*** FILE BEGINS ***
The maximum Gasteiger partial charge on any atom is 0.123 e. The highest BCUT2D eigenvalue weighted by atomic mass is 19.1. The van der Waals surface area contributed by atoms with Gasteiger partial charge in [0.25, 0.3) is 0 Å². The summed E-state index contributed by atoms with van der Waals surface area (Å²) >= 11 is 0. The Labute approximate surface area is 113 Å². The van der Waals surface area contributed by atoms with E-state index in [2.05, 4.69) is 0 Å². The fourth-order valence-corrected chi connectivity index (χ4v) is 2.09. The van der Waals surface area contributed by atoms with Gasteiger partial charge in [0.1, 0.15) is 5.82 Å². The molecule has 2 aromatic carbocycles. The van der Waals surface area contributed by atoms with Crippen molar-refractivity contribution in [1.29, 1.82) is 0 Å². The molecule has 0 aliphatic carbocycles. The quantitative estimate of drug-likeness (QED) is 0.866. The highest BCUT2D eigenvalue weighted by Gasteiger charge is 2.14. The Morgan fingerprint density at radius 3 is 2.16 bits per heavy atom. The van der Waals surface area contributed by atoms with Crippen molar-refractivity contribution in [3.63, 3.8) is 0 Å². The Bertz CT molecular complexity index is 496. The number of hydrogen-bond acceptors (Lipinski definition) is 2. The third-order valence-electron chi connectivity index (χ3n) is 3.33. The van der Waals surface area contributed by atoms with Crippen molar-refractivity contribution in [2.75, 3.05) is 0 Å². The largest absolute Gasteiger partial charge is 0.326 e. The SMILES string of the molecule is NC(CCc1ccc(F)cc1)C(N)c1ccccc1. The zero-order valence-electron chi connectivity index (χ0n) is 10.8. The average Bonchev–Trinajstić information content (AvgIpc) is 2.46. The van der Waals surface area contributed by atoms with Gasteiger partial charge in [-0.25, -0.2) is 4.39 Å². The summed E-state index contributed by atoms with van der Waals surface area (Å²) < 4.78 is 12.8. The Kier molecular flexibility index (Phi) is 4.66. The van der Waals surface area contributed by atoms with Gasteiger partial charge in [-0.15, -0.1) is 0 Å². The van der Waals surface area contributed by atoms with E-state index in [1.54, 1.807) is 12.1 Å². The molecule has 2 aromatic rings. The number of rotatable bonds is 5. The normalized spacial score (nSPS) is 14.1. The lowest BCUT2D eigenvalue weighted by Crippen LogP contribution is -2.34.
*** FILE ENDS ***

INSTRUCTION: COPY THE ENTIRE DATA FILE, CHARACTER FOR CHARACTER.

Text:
The maximum Gasteiger partial charge on any atom is 0.123 e. The highest BCUT2D eigenvalue weighted by atomic mass is 19.1. The van der Waals surface area contributed by atoms with Gasteiger partial charge in [0.25, 0.3) is 0 Å². The summed E-state index contributed by atoms with van der Waals surface area (Å²) >= 11 is 0. The Labute approximate surface area is 113 Å². The van der Waals surface area contributed by atoms with E-state index in [2.05, 4.69) is 0 Å². The fourth-order valence-corrected chi connectivity index (χ4v) is 2.09. The van der Waals surface area contributed by atoms with Gasteiger partial charge in [0.1, 0.15) is 5.82 Å². The molecule has 2 aromatic carbocycles. The van der Waals surface area contributed by atoms with Crippen molar-refractivity contribution in [1.29, 1.82) is 0 Å². The molecule has 0 aliphatic carbocycles. The quantitative estimate of drug-likeness (QED) is 0.866. The highest BCUT2D eigenvalue weighted by Gasteiger charge is 2.14. The Morgan fingerprint density at radius 3 is 2.16 bits per heavy atom. The van der Waals surface area contributed by atoms with Crippen molar-refractivity contribution in [3.63, 3.8) is 0 Å². The Bertz CT molecular complexity index is 496. The number of hydrogen-bond acceptors (Lipinski definition) is 2. The third-order valence-electron chi connectivity index (χ3n) is 3.33. The van der Waals surface area contributed by atoms with Crippen molar-refractivity contribution in [2.75, 3.05) is 0 Å². The largest absolute Gasteiger partial charge is 0.326 e. The SMILES string of the molecule is NC(CCc1ccc(F)cc1)C(N)c1ccccc1. The zero-order valence-electron chi connectivity index (χ0n) is 10.8. The average Bonchev–Trinajstić information content (AvgIpc) is 2.46. The van der Waals surface area contributed by atoms with Gasteiger partial charge in [-0.25, -0.2) is 4.39 Å². The summed E-state index contributed by atoms with van der Waals surface area (Å²) < 4.78 is 12.8. The Kier molecular flexibility index (Phi) is 4.66. The van der Waals surface area contributed by atoms with Gasteiger partial charge in [-0.15, -0.1) is 0 Å². The van der Waals surface area contributed by atoms with E-state index in [1.54, 1.807) is 12.1 Å². The molecule has 2 aromatic rings. The number of rotatable bonds is 5. The normalized spacial score (nSPS) is 14.1. The lowest BCUT2D eigenvalue weighted by Crippen LogP contribution is -2.34.